A test case for the industry’s political muscle will be the campaign of Mr. Polis, a Boulder congressman who is running for governor as an unabashed supporter of the cannabis community. He tours cannabis testing laboratories with the ease of someone who could be a budtender himself, and signals to marijuana business owners that, if elected, he would ease the bureaucracy that many view as overly burdensome.
Before his career in politics, Mr. Polis grew wealthy discovering untapped markets for his family’s greeting-card business and an online floristry, and he has brought a similar entrepreneurial approach to the governor’s race printing campaign literature on hemp paper, spelling out his name with marijuana leaves on another flyer, and hiring a full-time “cannabis outreach coordinator” to tend to the industry’s concerns.
“Other politicians must realize that this is a winning issue for candidates to run on,” Mr. Polis said in an interview. He added that he wanted to “open the door for other candidates to welcome the support of the cannabis industry who may keep them at arms length today.”
Mr. Polis, one of the founding heads of Congressional Cannabis Caucus on Capitol Hill, is the only Colorado candidate for governor in either party who supported marijuana legalization in 2012; his rivals have offered mostly reserved praise for the industry. Mr. Polis’s main Democratic opponent, former state treasurer Cary Kennedy, once said the “jury is out” on the industry, and has largely shied away from making cannabis-related issues a campaign feature. The leading Republican candidate, state treasurer Walker Stapleton, has said repealing legalization was not a “realistic option,” but that he felt the industry needed “better guardrails.”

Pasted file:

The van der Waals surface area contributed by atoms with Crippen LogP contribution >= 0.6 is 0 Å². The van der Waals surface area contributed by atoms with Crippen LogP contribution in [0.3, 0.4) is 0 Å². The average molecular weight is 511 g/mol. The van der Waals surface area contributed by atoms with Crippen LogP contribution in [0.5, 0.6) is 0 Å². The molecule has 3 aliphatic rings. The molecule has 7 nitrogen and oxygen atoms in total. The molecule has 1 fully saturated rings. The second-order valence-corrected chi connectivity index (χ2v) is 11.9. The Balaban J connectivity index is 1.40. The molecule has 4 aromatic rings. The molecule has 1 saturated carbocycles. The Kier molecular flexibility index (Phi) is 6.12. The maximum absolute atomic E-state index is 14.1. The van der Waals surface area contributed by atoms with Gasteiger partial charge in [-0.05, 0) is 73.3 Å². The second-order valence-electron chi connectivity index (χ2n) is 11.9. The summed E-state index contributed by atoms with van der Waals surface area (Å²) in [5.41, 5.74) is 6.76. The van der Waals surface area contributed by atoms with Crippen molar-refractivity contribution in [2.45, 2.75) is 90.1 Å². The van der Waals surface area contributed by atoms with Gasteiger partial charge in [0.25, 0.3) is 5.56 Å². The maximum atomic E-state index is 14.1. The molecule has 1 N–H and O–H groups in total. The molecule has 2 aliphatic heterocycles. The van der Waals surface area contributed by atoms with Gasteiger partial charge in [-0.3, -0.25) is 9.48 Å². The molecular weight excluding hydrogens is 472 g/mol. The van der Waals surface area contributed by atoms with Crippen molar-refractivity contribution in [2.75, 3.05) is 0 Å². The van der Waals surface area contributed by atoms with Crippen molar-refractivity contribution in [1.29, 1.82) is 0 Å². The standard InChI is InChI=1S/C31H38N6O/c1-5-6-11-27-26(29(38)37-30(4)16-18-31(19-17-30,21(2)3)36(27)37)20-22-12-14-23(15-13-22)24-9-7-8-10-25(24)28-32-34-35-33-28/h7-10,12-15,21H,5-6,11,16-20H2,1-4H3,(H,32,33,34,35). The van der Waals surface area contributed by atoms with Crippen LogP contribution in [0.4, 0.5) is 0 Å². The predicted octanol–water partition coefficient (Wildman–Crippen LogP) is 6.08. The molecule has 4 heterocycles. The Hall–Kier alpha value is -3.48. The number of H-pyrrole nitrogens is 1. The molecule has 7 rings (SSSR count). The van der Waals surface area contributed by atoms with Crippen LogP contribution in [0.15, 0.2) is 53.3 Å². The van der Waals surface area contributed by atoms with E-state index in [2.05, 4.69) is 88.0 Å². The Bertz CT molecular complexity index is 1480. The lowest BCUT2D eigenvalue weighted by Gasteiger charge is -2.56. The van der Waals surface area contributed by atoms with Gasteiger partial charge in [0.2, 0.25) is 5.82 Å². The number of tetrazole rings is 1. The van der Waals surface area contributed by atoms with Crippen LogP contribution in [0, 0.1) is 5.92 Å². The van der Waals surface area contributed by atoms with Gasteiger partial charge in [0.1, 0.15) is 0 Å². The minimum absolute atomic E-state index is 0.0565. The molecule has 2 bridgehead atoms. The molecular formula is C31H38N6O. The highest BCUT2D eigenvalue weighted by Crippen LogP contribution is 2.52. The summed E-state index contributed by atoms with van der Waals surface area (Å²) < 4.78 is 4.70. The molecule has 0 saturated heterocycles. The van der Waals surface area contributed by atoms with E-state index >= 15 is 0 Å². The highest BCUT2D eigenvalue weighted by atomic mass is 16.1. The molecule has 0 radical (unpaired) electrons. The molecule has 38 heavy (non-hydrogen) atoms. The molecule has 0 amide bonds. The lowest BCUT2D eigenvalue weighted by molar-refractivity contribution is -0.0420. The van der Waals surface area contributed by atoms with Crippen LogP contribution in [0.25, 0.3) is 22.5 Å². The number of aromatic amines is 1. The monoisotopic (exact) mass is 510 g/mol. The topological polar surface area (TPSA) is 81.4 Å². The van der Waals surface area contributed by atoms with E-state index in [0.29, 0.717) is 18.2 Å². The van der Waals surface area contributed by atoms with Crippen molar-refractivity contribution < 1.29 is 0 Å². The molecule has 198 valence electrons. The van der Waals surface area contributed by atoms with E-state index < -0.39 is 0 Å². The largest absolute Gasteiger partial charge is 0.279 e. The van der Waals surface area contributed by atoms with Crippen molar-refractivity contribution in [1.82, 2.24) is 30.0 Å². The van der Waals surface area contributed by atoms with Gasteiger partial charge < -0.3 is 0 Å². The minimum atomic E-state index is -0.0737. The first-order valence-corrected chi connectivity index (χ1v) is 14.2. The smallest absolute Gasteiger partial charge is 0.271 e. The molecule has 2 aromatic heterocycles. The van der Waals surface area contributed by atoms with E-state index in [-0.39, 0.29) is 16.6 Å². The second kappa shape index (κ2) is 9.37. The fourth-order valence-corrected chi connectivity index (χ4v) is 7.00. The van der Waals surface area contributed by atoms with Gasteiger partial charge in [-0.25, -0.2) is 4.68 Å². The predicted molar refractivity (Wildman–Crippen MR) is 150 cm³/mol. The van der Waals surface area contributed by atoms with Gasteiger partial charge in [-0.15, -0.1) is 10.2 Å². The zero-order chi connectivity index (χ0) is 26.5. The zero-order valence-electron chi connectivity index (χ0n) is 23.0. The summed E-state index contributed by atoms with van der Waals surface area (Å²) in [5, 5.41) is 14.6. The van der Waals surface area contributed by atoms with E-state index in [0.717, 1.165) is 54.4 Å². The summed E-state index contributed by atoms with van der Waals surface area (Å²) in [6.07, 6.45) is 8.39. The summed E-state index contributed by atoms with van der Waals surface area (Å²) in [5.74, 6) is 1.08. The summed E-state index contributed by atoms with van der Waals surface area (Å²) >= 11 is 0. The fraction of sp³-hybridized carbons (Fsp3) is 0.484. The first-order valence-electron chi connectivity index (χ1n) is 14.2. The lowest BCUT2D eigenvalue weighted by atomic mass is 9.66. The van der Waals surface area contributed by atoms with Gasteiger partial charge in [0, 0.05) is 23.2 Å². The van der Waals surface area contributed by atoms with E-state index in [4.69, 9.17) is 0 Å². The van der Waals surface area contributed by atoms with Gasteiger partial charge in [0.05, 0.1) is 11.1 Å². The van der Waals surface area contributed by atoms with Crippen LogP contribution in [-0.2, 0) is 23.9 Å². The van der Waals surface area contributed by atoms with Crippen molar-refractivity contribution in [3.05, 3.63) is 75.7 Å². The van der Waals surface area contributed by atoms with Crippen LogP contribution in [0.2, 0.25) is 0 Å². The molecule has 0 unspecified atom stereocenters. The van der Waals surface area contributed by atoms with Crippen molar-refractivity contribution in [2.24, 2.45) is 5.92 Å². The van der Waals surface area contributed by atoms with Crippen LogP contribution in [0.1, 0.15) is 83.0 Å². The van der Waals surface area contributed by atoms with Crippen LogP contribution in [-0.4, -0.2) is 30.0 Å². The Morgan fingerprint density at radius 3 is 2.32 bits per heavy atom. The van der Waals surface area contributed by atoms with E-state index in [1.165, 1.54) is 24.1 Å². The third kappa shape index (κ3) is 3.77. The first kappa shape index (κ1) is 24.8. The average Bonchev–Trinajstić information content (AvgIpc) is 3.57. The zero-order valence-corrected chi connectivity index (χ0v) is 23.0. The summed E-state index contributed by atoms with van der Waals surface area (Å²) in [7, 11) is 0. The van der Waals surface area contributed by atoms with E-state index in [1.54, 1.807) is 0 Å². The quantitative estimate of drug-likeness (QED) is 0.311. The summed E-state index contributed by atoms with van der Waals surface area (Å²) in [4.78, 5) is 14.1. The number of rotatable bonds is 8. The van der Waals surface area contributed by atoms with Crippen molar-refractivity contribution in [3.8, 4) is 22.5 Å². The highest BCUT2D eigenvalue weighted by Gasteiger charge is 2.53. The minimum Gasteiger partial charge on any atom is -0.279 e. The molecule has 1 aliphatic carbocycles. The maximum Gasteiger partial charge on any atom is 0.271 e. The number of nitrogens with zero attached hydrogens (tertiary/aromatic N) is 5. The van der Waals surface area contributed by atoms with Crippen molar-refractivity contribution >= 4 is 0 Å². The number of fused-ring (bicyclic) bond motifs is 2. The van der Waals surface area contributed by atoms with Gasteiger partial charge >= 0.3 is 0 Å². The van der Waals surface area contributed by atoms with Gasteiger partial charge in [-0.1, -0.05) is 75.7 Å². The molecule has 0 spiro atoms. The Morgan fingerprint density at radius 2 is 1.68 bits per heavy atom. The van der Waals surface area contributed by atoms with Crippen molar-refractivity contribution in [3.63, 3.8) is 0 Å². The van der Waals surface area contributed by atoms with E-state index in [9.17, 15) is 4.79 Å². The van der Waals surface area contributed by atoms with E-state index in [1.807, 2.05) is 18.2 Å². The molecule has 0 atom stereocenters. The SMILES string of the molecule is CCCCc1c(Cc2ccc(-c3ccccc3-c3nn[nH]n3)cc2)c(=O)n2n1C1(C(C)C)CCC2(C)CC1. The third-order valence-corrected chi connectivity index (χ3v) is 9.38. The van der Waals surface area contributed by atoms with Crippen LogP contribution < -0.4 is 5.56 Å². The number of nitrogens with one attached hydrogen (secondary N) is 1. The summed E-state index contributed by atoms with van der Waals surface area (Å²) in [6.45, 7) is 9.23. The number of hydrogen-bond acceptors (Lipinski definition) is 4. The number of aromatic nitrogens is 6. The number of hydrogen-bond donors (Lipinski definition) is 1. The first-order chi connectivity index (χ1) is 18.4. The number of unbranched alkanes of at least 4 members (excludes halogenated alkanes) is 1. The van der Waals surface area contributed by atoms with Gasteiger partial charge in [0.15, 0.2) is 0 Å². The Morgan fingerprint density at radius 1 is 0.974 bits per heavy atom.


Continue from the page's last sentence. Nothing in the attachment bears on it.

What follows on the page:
Some members of the state’s marijuana industry see Mr. Polis’s fate in Tuesday’s primary as intimately vital to their own. Victory could lead to greater respect among lawmakers, they say — the dawn of a new, THC-infused day.
“If Jared Polis doesn’t win the primary, I’ll be pretty disappointed in the cannabis community,” said Christian Sederberg, a lawyer and one of the longtime figures of state’s pro-legalization movement. “If this community stands up and supports him with the kind of support that he’s given us, then he will win. Period.”
Nationally, advocacy groups like HeadCount, NORML, and Marijuana Majority have long attempted to organize cannabis consumers as an electoral force, but November’s elections have intensified those efforts. HeadCount, the voter engagement organization that has registered hundreds of thousands of concertgoers since 2004, recently announced its “Cannabis Voter Project,” which aims to “educate Americans about how voting can impact cannabis policy,” according to the group’s website.
In Colorado, which has led the country in regulating the legal sale of recreational and medical marijuana, legalization has sought to transform the “stoner” stereotype of cannabis users (one of the fastest growing consumer markets currently are mothers interested in “micro-doses” of plant’s psychoactive effects). But across the country, in regions where cannabis reform once seemed unthinkable, members of both parties are beginning to integrate it into their platforms.
“We support a change in the law to make it a civil, and not a criminal, offense for legal adults only to possess one ounce or less of marijuana for personal use, punishable by a fine of up to $100, but without jail time,” reads a new plank of the Texas Republican Party, just approved in recent weeks.
Still, the industry has experienced some setbacks. Colorado Gov. John Hickenlooper, a Democrat, recently vetoed three pieces of cannabis-related legislation, which would have, among other things, allowed dispensaries to apply for cannabis tasting rooms and allowed medical marijuana for those diagnosed with autism spectrum disorders.
“It’s time for us to get off our knees and stop begging for politicians to not shut us down,” said Wanda James, a former staff member for Mr. Polis and President Obama who is also the first African-American woman to own a marijuana dispensary in Colorado.
“If you’re going to try and shut us down, we’re going to vote you out,” she said. “That simple.”
By: Astead W. Herndon, NY Times